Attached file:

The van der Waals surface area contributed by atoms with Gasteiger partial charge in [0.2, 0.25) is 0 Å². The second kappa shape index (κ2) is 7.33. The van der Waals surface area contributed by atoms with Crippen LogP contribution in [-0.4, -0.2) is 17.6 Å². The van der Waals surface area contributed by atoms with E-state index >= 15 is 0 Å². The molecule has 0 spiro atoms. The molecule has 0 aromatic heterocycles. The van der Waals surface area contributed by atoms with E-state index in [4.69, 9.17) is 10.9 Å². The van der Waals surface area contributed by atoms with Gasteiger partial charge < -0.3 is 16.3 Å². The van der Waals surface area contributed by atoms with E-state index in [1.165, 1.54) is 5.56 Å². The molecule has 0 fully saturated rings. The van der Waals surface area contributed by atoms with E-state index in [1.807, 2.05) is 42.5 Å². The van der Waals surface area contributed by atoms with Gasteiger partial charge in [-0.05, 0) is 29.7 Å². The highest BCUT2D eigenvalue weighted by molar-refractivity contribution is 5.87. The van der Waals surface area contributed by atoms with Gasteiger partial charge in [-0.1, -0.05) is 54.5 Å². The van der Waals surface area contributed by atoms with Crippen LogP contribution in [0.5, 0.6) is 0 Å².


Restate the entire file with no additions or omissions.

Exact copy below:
The van der Waals surface area contributed by atoms with Gasteiger partial charge in [0.2, 0.25) is 0 Å². The second kappa shape index (κ2) is 7.33. The van der Waals surface area contributed by atoms with Crippen LogP contribution in [-0.4, -0.2) is 17.6 Å². The van der Waals surface area contributed by atoms with E-state index >= 15 is 0 Å². The molecule has 0 spiro atoms. The molecule has 0 aromatic heterocycles. The van der Waals surface area contributed by atoms with E-state index in [4.69, 9.17) is 10.9 Å². The van der Waals surface area contributed by atoms with Gasteiger partial charge < -0.3 is 16.3 Å². The van der Waals surface area contributed by atoms with E-state index in [1.165, 1.54) is 5.56 Å². The molecule has 0 fully saturated rings. The van der Waals surface area contributed by atoms with E-state index in [1.807, 2.05) is 42.5 Å². The van der Waals surface area contributed by atoms with Gasteiger partial charge in [-0.05, 0) is 29.7 Å². The highest BCUT2D eigenvalue weighted by molar-refractivity contribution is 5.87. The van der Waals surface area contributed by atoms with Gasteiger partial charge in [-0.1, -0.05) is 54.5 Å². The van der Waals surface area contributed by atoms with Crippen LogP contribution in [0.5, 0.6) is 0 Å².